US6964675Aug 13, 2001Nov 15, 2005Loma Linda University Medical CenterTissue opening locator and everter and method
US6989016Oct 20, 2003Jan 24, 2006Medtronic Angiolink, Inc.Vascular suction cannula, dilator and surgical stapler
US7056329Oct 23, 2002Jun 6, 2006Intellimed Surgical Solutions, LlcLaparoscopic direct vision dissecting port
US7604648May 27, 2003Oct 20, 2009Intellimed Surgical Solutions, LlcDirect vision port site dissector
US7637917Oct 7, 2005Dec 29, 2009Tyco Healthcare Group LpEndoscopic surgical clip applier
US7717926Oct 7, 2005May 18, 2010Tyco Healthcare Group LpEndoscopic surgical clip applier
US7776040 *Sep 4, 2003Aug 17, 2010Stryker SpineSystem for use in spinal stabilization
US7806907 *Sep 30, 2002Oct 5, 2010The Cleveland Clinic FoundationSkin lesion exciser and skin-closure device therefor
US7819886Oct 2, 2006Oct 26, 2010Tyco Healthcare Group LpEndoscopic surgical clip applier
US7905890Oct 7, 2005Mar 15, 2011Tyco Healthcare Group LpEndoscopic surgical clip applier
US8056565Aug 11, 2009Nov 15, 2011Tyco Healthcare Group LpSurgical clip applier and method of assembly
US8128643Oct 16, 2007Mar 6, 2012Tyco Healthcare Group LpApparatus for applying surgical clips
US8267944Aug 11, 2009Sep 18, 2012Tyco Healthcare Group LpEndoscopic surgical clip applier with lock out
US8267946Oct 13, 2010Sep 18, 2012Tyco Healthcare Group LpEndoscopic surgical clip applier
US8282655Dec 23, 2009Oct 9, 2012Tyco Healthcare Group LpEndoscopic surgical clip applier
US8336556Sep 26, 2011Dec 25, 2012Covidien LpSurgical clip applier and method of assembly
US8357171Apr 21, 2010Jan 22, 2013Covidien LpEndoscopic surgical clip applier
US8382773Mar 26, 2008Feb 26, 2013Covidien LpEndoscopic surgical clip applier
US8403945Jan 11, 2011Mar 26, 2013Covidien LpArticulating endoscopic surgical clip applier
US8403946Jun 2, 2011Mar 26, 2013Covidien LpArticulating clip applier cartridge
US8409222Mar 18, 2009Apr 2, 2013Covidien LpEndoscopic surgical clip applier
US8409223Aug 11, 2009Apr 2, 2013Covidien LpEndoscopic surgical clip applier with clip retention
US8419752Aug 12, 2009Apr 16, 2013Covidien LpEndoscopic surgical clip applier with connector plate
US8465502Aug 13, 2009Jun 18, 2013Covidien LpSurgical clip applier and method of assembly
US8486091Aug 16, 2012Jul 16, 2013Covidien LpEndoscopic surgical clip applier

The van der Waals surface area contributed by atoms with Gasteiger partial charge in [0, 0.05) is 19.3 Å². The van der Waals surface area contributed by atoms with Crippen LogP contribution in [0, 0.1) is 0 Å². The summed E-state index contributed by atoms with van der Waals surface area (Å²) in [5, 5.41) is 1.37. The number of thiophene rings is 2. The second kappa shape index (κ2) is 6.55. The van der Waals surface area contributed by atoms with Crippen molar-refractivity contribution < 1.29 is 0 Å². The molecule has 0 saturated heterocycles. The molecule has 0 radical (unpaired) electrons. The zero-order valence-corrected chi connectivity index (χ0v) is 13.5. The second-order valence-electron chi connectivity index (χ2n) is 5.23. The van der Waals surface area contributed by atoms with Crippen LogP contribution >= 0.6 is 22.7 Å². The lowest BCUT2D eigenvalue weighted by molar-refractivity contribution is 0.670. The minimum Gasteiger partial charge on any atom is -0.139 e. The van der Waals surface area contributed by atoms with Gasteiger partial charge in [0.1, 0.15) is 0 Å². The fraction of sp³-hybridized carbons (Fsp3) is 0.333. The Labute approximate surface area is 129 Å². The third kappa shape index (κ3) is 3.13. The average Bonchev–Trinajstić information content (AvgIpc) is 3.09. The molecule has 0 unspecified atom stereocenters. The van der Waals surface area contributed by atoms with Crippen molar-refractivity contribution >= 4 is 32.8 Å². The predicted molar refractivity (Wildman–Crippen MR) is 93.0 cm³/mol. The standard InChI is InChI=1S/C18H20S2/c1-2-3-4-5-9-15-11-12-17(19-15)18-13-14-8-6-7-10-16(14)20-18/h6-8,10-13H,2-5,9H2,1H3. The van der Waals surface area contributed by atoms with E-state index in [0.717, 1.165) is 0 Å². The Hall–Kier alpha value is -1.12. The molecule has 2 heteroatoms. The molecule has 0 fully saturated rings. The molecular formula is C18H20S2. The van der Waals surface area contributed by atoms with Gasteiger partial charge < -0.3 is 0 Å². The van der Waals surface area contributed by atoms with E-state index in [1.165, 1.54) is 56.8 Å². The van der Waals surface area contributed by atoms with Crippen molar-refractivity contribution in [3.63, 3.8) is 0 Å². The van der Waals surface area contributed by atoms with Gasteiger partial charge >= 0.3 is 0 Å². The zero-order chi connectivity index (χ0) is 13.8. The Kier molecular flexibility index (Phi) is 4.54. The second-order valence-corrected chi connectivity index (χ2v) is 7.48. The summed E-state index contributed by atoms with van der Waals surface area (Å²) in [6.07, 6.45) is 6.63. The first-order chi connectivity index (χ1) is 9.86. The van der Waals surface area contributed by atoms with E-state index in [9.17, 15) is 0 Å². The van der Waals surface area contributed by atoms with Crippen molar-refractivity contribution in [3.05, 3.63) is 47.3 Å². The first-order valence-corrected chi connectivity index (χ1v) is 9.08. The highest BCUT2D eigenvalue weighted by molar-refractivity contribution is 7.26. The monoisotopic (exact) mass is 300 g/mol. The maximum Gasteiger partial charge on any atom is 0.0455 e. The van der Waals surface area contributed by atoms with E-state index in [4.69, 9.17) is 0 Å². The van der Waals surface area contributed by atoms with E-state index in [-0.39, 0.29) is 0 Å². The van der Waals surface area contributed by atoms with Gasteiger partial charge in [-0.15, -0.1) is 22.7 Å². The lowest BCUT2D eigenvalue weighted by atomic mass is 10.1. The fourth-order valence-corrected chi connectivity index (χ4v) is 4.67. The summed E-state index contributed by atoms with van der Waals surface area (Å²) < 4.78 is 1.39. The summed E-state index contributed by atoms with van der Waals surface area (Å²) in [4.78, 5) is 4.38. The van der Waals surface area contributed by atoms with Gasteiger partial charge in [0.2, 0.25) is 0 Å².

US8491608Mar 27, 2012Jul 23, 2013Covidien LpEndoscopic surgical clip applier with clip retention
US8506580Apr 10, 2008Aug 13, 2013Covidien LpSurgical clip applier
US8512357Apr 3, 2003Aug 20, 2013Covidien LpSurgical clip applier with high torque jaws
US8545486Nov 10, 2010Oct 1, 2013Covidien LpSurgical clip applier
US8579918May 17, 2010Nov 12, 2013Covidien LpEndoscopic surgical clip applier
US8585717Aug 11, 2009Nov 19, 2013Covidien LpSingle stroke endoscopic surgical clip applier
US8603109Jan 26, 2012Dec 10, 2013Covidien LpApparatus for applying surgical clips
US8652152Sep 23, 2005Feb 18, 2014Covidien LpClip applying apparatus and ligation clip
US8734469Oct 5, 2010May 27, 2014Covidien LpSuture clip applier
US8747423Feb 6, 2013Jun 10, 2014Covidien LpEndoscopic surgical clip applier
US20100327042 *Sep 13, 2010Dec 30, 2010Amid Parviz KHernia stapler with integrated mesh manipulator
US20120204865 *Jun 24, 2010Aug 16, 2012Filipi Charles JSystems and techniques for performing gastrointestinal procedures
US20130304091 *May 11, 2012Nov 14, 2013Ethicon, Inc.Applicator instruments having distal end caps for facilitating the accurate placement of surgical fasteners during open repair procedures
USRE35525 *May 31, 1995Jun 3, 1997Ethicon Endo-Surgery, Inc.Endoscopic multiple ligating clip applier
EP0569223A1 *May 5, 1993Nov 10, 1993Ethicon Inc.Endoscopic ligation and division instrument
EP0630616A2 *Apr 29, 1994Dec 28, 1994Ethicon Inc.Ligating clip applier
EP0648475A1 *Sep 30, 1994Apr 19, 1995United States Surgical CorporationCurved knife for linear staplers
WO1996004856A2 *Jul 17, 1995Feb 22, 1996United States Surgical CorpSurgical apparatus having a universal handle for actuating various attachments
WO1997020505A1 *Dec 5, 1996Jun 12, 1997Univ Loma Linda MedVascular wound closure device
WO2000007640A2 *Jul 21, 1999Feb 17, 2000Mark EttlingerVascular suction cannula, dilator and surgical stapler
U.S. Classification606/143, 606/167, 227/180.1
International ClassificationA61B17/128, A61B17/125, A61M1/00, A61B17/32
Cooperative ClassificationA61B2217/005, A61B17/32, A61B2217/007, A61B17/1285
European ClassificationA61B17/128E
Legal Events
Jun 27, 2000FPExpired due to failure to pay maintenance fee
Effective date: 20000414
Apr 16, 2000LAPSLapse for failure to pay maintenance fees
Nov 9, 1999REMIMaintenance fee reminder mailed
Oct 16, 1995FPAYFee payment
Year of fee payment: 4
Jan 24, 1994ASAssignment
Effective date: 19931222